Twitter open sources its recommendation algorithm for tweets

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Twitter has made good on its promise to release a portion of its source code, much to the surprise of many who thought it was an April Fool’s joke. Elon Musk, the owner of Twitter, announced that the company would share its recommendation algorithm’s source code. While it is only a small portion of the code, it offers a glimpse into how the algorithm works for recommending tweets.

The source code for Twitter’s recommendation algorithm has been shared on GitHub. Musk expressed his hope that users would identify any potential issues with the code and contribute to its improvement. He acknowledged that the initial release of the algorithm could be embarrassing, as it may contain mistakes, but assured users that they would be resolved quickly. Initially, only the code related to the display of tweets in the “For You” feed will be made public. However, Musk has plans to release more parts of the source code in the coming weeks, including everything that contributes to the recommendation algorithm. Additionally, Musk intends to open source Twitter’s search algorithm.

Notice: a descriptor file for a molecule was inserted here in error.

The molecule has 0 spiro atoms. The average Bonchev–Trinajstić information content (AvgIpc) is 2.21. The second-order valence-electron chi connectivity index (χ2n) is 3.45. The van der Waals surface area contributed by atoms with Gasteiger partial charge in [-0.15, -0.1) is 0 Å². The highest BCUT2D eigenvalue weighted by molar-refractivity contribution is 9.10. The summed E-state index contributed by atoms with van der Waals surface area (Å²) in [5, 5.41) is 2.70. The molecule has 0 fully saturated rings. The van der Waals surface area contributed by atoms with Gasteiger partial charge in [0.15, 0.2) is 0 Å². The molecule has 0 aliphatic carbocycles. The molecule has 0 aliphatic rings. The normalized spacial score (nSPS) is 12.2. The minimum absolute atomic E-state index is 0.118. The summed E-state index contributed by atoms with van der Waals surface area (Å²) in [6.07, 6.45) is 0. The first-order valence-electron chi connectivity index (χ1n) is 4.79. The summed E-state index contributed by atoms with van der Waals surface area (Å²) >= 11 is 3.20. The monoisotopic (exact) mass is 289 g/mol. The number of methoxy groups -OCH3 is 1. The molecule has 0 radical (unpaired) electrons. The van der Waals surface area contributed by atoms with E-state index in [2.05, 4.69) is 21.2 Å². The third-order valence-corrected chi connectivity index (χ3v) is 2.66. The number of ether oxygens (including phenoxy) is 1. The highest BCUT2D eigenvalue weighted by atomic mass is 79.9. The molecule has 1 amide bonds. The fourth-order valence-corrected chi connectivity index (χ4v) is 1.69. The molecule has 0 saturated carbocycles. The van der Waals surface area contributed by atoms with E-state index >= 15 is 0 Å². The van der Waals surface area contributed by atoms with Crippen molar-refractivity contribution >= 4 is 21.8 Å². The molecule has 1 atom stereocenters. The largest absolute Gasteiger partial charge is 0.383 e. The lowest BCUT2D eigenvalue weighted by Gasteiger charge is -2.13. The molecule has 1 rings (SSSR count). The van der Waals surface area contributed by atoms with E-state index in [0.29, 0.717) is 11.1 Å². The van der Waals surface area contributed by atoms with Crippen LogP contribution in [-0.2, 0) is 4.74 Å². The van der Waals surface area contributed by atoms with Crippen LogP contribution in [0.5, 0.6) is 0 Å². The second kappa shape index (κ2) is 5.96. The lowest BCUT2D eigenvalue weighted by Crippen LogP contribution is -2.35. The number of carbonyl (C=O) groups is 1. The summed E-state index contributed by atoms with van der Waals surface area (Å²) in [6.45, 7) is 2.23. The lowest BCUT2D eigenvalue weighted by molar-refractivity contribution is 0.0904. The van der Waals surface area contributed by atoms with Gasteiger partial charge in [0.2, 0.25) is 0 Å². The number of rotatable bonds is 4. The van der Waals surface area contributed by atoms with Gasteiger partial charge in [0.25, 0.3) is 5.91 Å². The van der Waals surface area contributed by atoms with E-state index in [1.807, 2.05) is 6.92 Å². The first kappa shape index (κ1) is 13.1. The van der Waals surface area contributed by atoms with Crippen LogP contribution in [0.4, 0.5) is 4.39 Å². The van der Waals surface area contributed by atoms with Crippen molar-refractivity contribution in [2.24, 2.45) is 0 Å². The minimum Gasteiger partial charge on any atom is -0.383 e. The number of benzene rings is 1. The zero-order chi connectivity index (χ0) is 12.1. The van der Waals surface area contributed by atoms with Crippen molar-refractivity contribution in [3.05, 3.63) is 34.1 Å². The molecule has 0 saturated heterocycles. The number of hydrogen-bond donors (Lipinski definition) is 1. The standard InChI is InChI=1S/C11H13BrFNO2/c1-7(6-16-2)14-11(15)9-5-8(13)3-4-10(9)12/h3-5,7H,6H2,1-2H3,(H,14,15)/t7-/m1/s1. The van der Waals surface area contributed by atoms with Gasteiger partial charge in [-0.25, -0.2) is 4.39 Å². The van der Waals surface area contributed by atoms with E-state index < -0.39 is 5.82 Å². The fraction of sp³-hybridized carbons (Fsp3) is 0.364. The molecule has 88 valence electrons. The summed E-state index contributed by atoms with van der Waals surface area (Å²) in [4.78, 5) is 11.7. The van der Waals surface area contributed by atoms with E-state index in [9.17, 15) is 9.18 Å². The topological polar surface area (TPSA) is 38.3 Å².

Twitter’s engineering blog explained how the “For You” feed operates. The recommendation pipeline runs billions of times each day, aiming to select the top 1,500 tweets from a vast pool of millions. Currently, the “For You” timeline consists of an equal distribution of tweets from both followed and non-followed users, although this can vary for individual users. To rank the tweets, a neural network with approximately 48 million parameters is employed. The network is continuously trained on tweet interactions to maximize positive engagement, such as likes, retweets, and replies.

There have been speculations about Twitter favoring high-profile users by boosting their tweets, including those of Elon Musk. Some clues in Twitter’s algorithm support this idea, as researcher Jane Manchun Wong noticed that tweets from Musk as well as “power users,” Republicans, and Democrats were labeled differently. A Twitter engineer clarified during the Spaces session that these labels were solely used for metrics. However, Musk, who claimed to be unaware of them, objected to their presence.

Numerous users have reported seeing more of Musk’s tweets on their feed despite not interacting with any of his tweets. It is believed that Musk instructed the engineering team to prioritize his tweets in February when he suspected a decline in his reach.

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